Although the Communist Party of India (Marxist) lost power to the Trinamool in 2011, not much changed in the way Kolkata handled the Gorkhas. The Trinamool simply adopted most of the Communist Party of India (Marxist)’s positions on Gorkhaland, vowing to never let West Bengal be divided. In an overwhelmingly ethnically Bengali state, the demographic appeal of this stand is so great, that any party wishing to be a major electoral player in West Bengal will adopt it by default.


Anti-partition sentiment

This Bengali majoritarian sentiment also means that while the national media has been rather critical of Mamata Banerjee and her handling of the Gorkhaland issue, the press in Bengal, on the other hand, has lined up behind her. On Monday for example, the Bengali-language newspaper Aaj Kal started its report with this damning line: “The dance of death of Bimal Gurung’s forces has resulted in rivers of blood in Darjeeling. In the Uttar Banga Sambad, the Morcha was blamed for attempting to burn a car driver alive.

Similarly, the state’s largest news channel, ABP Ananda, took the line that the Gorkha party was squarely to blame for violence, not bothering to spend too much time critiquing the government’s actions. The channel’s sister publication, the English-language Telegraph instead took the Union government to task. “The Centre’s contrasting responses to the unrests in Kashmir and Darjeeling had come under scrutiny with some security veterans spotting a double standard,” the Telegraph said. “The Centre had pledged to tackle the Kashmir stone-throwers with an iron hand but maintained silence on Darjeeling.”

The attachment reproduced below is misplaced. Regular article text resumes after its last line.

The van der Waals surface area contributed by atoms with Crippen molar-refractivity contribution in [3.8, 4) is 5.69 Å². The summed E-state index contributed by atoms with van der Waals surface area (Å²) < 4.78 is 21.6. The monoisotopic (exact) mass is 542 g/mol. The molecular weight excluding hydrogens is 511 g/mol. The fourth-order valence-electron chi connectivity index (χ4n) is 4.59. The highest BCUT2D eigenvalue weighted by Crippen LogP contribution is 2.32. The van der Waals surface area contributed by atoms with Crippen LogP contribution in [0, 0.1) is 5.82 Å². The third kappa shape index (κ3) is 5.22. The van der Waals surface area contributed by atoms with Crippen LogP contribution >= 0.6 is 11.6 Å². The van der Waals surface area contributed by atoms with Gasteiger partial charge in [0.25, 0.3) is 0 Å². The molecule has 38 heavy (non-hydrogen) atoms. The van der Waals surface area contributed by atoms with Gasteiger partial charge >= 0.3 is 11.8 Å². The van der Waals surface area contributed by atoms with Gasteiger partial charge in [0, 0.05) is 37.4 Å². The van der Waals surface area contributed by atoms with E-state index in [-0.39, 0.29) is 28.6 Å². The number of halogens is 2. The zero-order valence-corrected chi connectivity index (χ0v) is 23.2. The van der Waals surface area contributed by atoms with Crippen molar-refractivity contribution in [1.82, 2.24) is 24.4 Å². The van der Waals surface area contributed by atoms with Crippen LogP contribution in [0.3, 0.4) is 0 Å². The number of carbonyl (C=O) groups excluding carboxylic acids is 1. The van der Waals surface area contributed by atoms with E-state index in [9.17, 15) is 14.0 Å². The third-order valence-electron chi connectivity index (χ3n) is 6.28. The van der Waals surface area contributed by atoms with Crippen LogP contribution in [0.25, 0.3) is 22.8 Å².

BJP in a bind

If the Gorkhaland stir will help Banerjee shore up her position on Bengali identity, the BJP’s discomfiture is an added bonus. The BJP has long supported the creation of Gorkhaland – in 2009 senior party leader Sushma Swaraj spoke in the Lok Sabha in favour of carving out a Nepali-speaking state from West Bengal, loftily calling it “an idea whose time has come”. In its manifesto for the 2014 Lok Sabha election, the BJP said it would “sympathetically examine and appropriately consider the long-pending demands of the Gorkhas” if it came to power. This support for Gorkhaland helped the BJP, with Darjeeling electing a BJP Lok Sabha MP since 2009 – a result made possible due to an alliance with the Gorkha Janmukti Morcha.


Yet, the BJP’s stand has come back to bite it in 2017. In Darjeeling, its district unit has supported the demand for Gorkhaland even as the West Bengal unit has said that its alliance with the Gorkha Janmukti Morcha was purely electoral and that they do not endorse the demand for Gorkha statehood. With the BJP making a committed bid to become the main opposition in West Bengal, any pro-Gorkhaland stance could harm its electoral chances significantly. As a result, the BJP has fallen behind the Trinamool in rejecting Gorkhaland, with the Modi government repeatedly honouring her requests for Army and paramilitary forces to quell the protests. Union Home Minister Rajnath Singh has even gently chided the Gorkha Janmukti Morcha for the violence, suggesting that it enter into talks instead. The BJP’s stand has angered the Gorkha Janmukti Morcha, who now accuse the Union government of treating it like “pawns”.

Bengal’s Kashmir

On Monday, West Bengal BJP chief accused the Trinamool of playing ethnic politics. “In the hills, a Nepali-Bengali fight will strengthen the Trinamool in north Bengal, is what Mamata Banerjee thinks,” said Ghosh. “The Trinamool is trying to bring Bengali voters of all parties under its flag. This is why Darjeeling is burning”.

Ghosh is mostly correct here. In effect, Gorkhaland is to Chief Minister Banerjee what Kashmir is to Prime Minister Modi: an issue of great emotional sentiment for a majority of the electorate that provides a fertile ground for the politics of identity. While Modi uses Kashmir to consolidate a Hindu nationalist identity, Banerjee’s stand against Gorkhaland will help her consolidate her Bengali nationalism pitch – which in turn will help her fight the BJP’s progress into Bengal using Hindutva.